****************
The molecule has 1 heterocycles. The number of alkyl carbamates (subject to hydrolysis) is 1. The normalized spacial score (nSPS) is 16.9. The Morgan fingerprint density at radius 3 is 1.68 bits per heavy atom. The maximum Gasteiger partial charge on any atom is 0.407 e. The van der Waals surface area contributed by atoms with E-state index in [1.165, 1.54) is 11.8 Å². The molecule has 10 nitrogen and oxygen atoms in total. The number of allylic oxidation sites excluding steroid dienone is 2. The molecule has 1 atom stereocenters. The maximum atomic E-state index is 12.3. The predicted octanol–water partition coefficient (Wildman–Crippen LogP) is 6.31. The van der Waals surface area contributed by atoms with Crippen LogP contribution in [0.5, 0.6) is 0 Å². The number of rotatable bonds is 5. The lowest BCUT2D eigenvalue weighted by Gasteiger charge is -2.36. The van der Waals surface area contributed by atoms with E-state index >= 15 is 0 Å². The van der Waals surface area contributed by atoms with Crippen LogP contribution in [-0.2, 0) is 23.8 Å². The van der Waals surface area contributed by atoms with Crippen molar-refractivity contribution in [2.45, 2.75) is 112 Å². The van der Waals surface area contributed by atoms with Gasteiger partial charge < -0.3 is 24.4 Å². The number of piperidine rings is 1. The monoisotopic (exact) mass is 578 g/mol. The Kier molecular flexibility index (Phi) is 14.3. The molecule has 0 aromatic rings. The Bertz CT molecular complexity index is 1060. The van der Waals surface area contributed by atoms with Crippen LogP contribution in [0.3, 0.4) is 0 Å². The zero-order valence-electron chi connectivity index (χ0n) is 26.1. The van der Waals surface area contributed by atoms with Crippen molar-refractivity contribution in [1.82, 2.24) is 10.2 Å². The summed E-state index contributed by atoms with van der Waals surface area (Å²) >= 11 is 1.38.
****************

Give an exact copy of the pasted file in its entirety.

The molecule has 1 heterocycles. The number of alkyl carbamates (subject to hydrolysis) is 1. The normalized spacial score (nSPS) is 16.9. The Morgan fingerprint density at radius 3 is 1.68 bits per heavy atom. The maximum Gasteiger partial charge on any atom is 0.407 e. The van der Waals surface area contributed by atoms with E-state index in [1.165, 1.54) is 11.8 Å². The molecule has 10 nitrogen and oxygen atoms in total. The number of allylic oxidation sites excluding steroid dienone is 2. The molecule has 1 atom stereocenters. The maximum atomic E-state index is 12.3. The predicted octanol–water partition coefficient (Wildman–Crippen LogP) is 6.31. The van der Waals surface area contributed by atoms with Crippen LogP contribution in [0.5, 0.6) is 0 Å². The number of rotatable bonds is 5. The lowest BCUT2D eigenvalue weighted by Gasteiger charge is -2.36. The van der Waals surface area contributed by atoms with E-state index >= 15 is 0 Å². The van der Waals surface area contributed by atoms with Crippen LogP contribution in [-0.2, 0) is 23.8 Å². The van der Waals surface area contributed by atoms with Crippen molar-refractivity contribution in [2.45, 2.75) is 112 Å². The van der Waals surface area contributed by atoms with Gasteiger partial charge < -0.3 is 24.4 Å². The number of piperidine rings is 1. The monoisotopic (exact) mass is 578 g/mol. The Kier molecular flexibility index (Phi) is 14.3. The molecule has 0 aromatic rings. The Bertz CT molecular complexity index is 1060. The van der Waals surface area contributed by atoms with Crippen LogP contribution in [0.3, 0.4) is 0 Å². The zero-order valence-electron chi connectivity index (χ0n) is 26.1. The van der Waals surface area contributed by atoms with Crippen molar-refractivity contribution in [1.82, 2.24) is 10.2 Å². The summed E-state index contributed by atoms with van der Waals surface area (Å²) >= 11 is 1.38.